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Downsizing Tips for Seniors

While life in a senior living community can feel like a vacation — someone else cooks, cleans up, shovels and mows the lawn —there’s no question the process of moving is a lot of work. Make downsizing easier with these tips and tricks.

Start early

It’s relatively easy to sort out the furniture you’ll want to take with you but don’t forget about sorting through the contents of every drawer and shelf. If you can, start four to six months and aim to work in two or three-hour chunks so the task doesn’t become too exhausting physically or mentally.

Choose how to sort

Conventional organizers recommend tackling one room at a time. Japanese organizing guru Marie Kondo, author of the best-selling book The Life-Changing Magic of Tidying Up, advocates sorting by category. Start with clothes, then books, papers, other stuff and finally, items with sentimental value. Kondo suggests asking yourself, “Why should I keep this?” By holding on to items that bring joy or satisfaction, you’ll surround yourself with things that bring something positive to your life and your new space.

Make three piles

File each item under Keep, Donate or Trash. Don’t keep a Maybe pile: it just prolongs the process, plus making yes or no decisions helps you feel more accomplished. Be ruthless about multiples: you’ll only need one frying pan, one or two sets of sheets, etc. Choose what you actually use: if you drink orange juice from plastic kitchen cups, pick those over cut-crystal glasses you rarely take out of storage.

Use measurements to guide choices

Measure the storage area in your new suite, then tape off the equivalent space on the floor of your home. Fill that visual template as you go. Choose multitasking furniture as much as possible (some ottomans double as storage and a coffee table). Take pieces that make your suite feel like home without adding clutter.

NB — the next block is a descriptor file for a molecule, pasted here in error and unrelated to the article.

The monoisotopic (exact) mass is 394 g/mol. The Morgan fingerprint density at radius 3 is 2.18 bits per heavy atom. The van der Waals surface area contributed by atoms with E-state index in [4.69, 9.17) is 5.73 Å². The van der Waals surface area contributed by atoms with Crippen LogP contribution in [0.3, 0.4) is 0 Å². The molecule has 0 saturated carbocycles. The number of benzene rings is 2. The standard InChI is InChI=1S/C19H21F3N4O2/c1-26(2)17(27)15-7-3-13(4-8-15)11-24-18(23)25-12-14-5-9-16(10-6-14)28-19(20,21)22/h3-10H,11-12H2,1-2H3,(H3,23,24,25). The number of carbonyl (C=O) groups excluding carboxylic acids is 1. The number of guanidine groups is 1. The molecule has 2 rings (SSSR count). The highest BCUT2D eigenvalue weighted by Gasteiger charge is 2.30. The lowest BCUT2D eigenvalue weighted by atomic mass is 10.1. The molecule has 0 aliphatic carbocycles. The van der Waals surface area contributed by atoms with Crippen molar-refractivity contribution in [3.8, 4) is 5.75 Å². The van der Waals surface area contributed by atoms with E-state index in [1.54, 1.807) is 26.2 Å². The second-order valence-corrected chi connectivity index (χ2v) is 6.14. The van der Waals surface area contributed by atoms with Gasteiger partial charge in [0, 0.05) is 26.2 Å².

Edit your collections

If your collections won’t fit the new place, pare down by choosing one or two favourite pieces to highlight. Plan to display items on walls if possible: tabletop displays consume valuable space. Do keep supplies and items that support your favourite hobbies: you’ll have more leisure time once chores are passed off to the staff of the residence.

Let go of some sentimental items

It’s easy to become attached to long-time possessions: it feels like abandoning memories or letting go of items connected to our identities and our past. Kondo’s philosophy on parting with presents is to remember the purpose of a gift is to be received — it’s how the gift-giver conveys his or her feelings to you. That part has been fulfilled so you can part with it guilt-free. It might also help to give away treasured items to those in need so they become a blessing to someone else. Or take pictures of treasures: you can give away the item but keep the memories in an album or on a memory stick.

Ask for help

Get your children or grandchildren to assist or call in professionals. Many organizing, moving and other pros can objectively help with the process of de-cluttering and downsizing. Selling items online can be time consuming but if your items are valuable, it might be worth hiring a service to run an estate sale on your behalf.

Celebrate the process

There’s no question that downsizing can be tough. But you’ll make it more pleasant and manageable if you build in time to rest and cherish memories along the way.

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